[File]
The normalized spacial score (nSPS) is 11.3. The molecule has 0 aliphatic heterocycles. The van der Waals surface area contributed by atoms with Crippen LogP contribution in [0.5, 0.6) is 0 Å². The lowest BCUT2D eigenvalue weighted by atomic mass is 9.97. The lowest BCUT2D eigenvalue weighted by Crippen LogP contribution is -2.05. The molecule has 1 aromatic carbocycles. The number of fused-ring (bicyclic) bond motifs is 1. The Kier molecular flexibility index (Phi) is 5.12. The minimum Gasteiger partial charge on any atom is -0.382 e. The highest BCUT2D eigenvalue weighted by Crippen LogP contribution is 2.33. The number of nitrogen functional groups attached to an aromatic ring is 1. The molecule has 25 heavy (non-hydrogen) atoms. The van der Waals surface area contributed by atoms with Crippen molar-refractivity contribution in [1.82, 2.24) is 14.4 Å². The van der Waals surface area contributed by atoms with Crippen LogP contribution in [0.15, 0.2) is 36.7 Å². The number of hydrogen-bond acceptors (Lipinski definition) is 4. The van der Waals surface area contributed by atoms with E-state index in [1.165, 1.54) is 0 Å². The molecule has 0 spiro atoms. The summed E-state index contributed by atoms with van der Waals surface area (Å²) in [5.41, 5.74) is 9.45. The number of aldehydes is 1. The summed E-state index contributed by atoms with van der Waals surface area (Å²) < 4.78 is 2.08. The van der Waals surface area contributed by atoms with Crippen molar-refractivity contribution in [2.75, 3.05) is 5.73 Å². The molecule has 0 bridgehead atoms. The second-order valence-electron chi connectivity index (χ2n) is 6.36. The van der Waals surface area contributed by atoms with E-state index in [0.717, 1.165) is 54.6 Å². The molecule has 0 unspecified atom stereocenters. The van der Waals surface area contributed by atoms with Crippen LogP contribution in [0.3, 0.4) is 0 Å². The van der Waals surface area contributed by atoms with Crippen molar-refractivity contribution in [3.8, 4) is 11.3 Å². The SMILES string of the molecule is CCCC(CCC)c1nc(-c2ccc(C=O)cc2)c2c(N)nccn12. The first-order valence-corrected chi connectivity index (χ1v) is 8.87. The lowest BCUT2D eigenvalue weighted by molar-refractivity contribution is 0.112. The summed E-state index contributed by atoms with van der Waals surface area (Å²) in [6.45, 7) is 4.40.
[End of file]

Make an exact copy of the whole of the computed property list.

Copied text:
The normalized spacial score (nSPS) is 11.3. The molecule has 0 aliphatic heterocycles. The van der Waals surface area contributed by atoms with Crippen LogP contribution in [0.5, 0.6) is 0 Å². The lowest BCUT2D eigenvalue weighted by atomic mass is 9.97. The lowest BCUT2D eigenvalue weighted by Crippen LogP contribution is -2.05. The molecule has 1 aromatic carbocycles. The number of fused-ring (bicyclic) bond motifs is 1. The Kier molecular flexibility index (Phi) is 5.12. The minimum Gasteiger partial charge on any atom is -0.382 e. The highest BCUT2D eigenvalue weighted by Crippen LogP contribution is 2.33. The number of nitrogen functional groups attached to an aromatic ring is 1. The molecule has 25 heavy (non-hydrogen) atoms. The van der Waals surface area contributed by atoms with Crippen molar-refractivity contribution in [1.82, 2.24) is 14.4 Å². The van der Waals surface area contributed by atoms with Crippen LogP contribution in [0.15, 0.2) is 36.7 Å². The number of hydrogen-bond acceptors (Lipinski definition) is 4. The van der Waals surface area contributed by atoms with E-state index in [1.165, 1.54) is 0 Å². The molecule has 0 spiro atoms. The summed E-state index contributed by atoms with van der Waals surface area (Å²) in [5.41, 5.74) is 9.45. The number of aldehydes is 1. The summed E-state index contributed by atoms with van der Waals surface area (Å²) < 4.78 is 2.08. The van der Waals surface area contributed by atoms with Crippen molar-refractivity contribution in [2.75, 3.05) is 5.73 Å². The molecule has 0 bridgehead atoms. The second-order valence-electron chi connectivity index (χ2n) is 6.36. The van der Waals surface area contributed by atoms with E-state index in [0.717, 1.165) is 54.6 Å². The molecule has 0 unspecified atom stereocenters. The van der Waals surface area contributed by atoms with Crippen LogP contribution in [0.3, 0.4) is 0 Å². The van der Waals surface area contributed by atoms with Crippen molar-refractivity contribution in [3.8, 4) is 11.3 Å². The SMILES string of the molecule is CCCC(CCC)c1nc(-c2ccc(C=O)cc2)c2c(N)nccn12. The first-order valence-corrected chi connectivity index (χ1v) is 8.87. The lowest BCUT2D eigenvalue weighted by molar-refractivity contribution is 0.112. The summed E-state index contributed by atoms with van der Waals surface area (Å²) in [6.45, 7) is 4.40.